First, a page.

Comet or Asteroid May Have Caused Loud Bang over Weston UK
A small comet or asteroid could have been the cause of a sudden flash and loud bang over Weston-super-Mare in the early hours of Monday morning
People all over the town, and as far out as Kewstoke and Banwell, reported hearing the noise which made some windows shake at around 1.20am on Monday.
Many reported on social media that they had seen a flash of light before hearing the sudden bang.
There was a flash a couple of seconds before lit up the room. Bang was loud, but didn't seem consistent with a thunder clap
— Mark Rose (@mrose75) August 7, 2017
The RAF yesterday ruled out the noise being a sonic boom caused by one of its aircraft, but a new theory has now come to light.
Space experts have said it may have been a comet or asteroid entering the earth’s atmosphere and then exploding.
Jay Tate, director at the Spaceguard Centre which monitors comets and meteors, said: “You would not get a flash with a sonic boom, so it does sound like it is a small piece of comet or asteroid entering the atmosphere at about 35,000-55,000 miles an hour.
“It would be like an egg hitting a brick wall – it would blow itself to dust.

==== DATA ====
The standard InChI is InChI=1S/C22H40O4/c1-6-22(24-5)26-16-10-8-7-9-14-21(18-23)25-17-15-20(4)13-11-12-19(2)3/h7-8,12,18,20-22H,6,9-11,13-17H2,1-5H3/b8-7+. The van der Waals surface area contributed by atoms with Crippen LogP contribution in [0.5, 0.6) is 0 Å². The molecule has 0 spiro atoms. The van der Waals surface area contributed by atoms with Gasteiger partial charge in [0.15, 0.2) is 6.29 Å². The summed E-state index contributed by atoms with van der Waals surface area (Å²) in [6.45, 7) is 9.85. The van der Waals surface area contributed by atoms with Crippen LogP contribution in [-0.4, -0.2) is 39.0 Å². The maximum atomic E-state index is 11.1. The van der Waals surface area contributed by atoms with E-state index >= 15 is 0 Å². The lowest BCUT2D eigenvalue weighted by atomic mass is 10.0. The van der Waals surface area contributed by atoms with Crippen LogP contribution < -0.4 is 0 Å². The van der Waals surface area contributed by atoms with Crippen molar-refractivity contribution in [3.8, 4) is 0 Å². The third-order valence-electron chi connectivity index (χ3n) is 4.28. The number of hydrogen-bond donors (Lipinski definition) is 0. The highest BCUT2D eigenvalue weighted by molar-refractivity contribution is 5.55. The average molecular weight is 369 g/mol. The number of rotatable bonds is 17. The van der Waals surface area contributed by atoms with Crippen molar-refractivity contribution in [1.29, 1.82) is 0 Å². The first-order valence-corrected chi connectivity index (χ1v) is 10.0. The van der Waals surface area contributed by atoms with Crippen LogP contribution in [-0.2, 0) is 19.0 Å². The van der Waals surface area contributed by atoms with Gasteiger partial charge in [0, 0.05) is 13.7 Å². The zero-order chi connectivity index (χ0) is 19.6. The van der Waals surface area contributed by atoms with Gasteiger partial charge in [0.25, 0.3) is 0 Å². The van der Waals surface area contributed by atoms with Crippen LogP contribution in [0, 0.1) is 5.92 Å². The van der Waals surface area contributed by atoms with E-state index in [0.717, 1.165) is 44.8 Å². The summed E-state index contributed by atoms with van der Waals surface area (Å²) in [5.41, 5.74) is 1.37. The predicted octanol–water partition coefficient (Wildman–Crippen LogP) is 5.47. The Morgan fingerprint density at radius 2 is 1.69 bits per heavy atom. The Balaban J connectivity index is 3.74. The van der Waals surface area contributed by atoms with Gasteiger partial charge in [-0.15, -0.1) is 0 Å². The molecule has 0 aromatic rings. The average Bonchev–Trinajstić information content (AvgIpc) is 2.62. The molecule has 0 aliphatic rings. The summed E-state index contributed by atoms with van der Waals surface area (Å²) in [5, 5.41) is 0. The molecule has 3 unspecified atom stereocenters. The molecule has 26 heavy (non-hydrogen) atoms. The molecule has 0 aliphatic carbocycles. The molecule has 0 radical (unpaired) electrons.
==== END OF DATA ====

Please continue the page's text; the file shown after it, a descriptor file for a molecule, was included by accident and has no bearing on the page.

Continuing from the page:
“The flash is caused by the sudden conversion of kinetic energy into heat and light.”
Mr Tate said it is difficult to know how big it would have been because he does not know how bright the flash was.
But he said it could have been around the size of a football, or even up to the size of a small car.
Mr Tate said: “The brighter the flash, the bigger it would have been.”
Other theories include a firework, but this is unlikely to have been heard over the six-mile distance between Wick St Lawrence and Banwell – both areas in which people reported hearing the sudden bang.
Storm maps do not show any lightning strikes for the whole of the UK on Sunday night and Monday morning.
An RAF spokesman said there was no way to find out if a civilian or military aircraft from another country could have caused the noise – or if it was generated by an aircraft at all. But the flash of light makes it less likely to have been an aircraft.
The Weston Mercury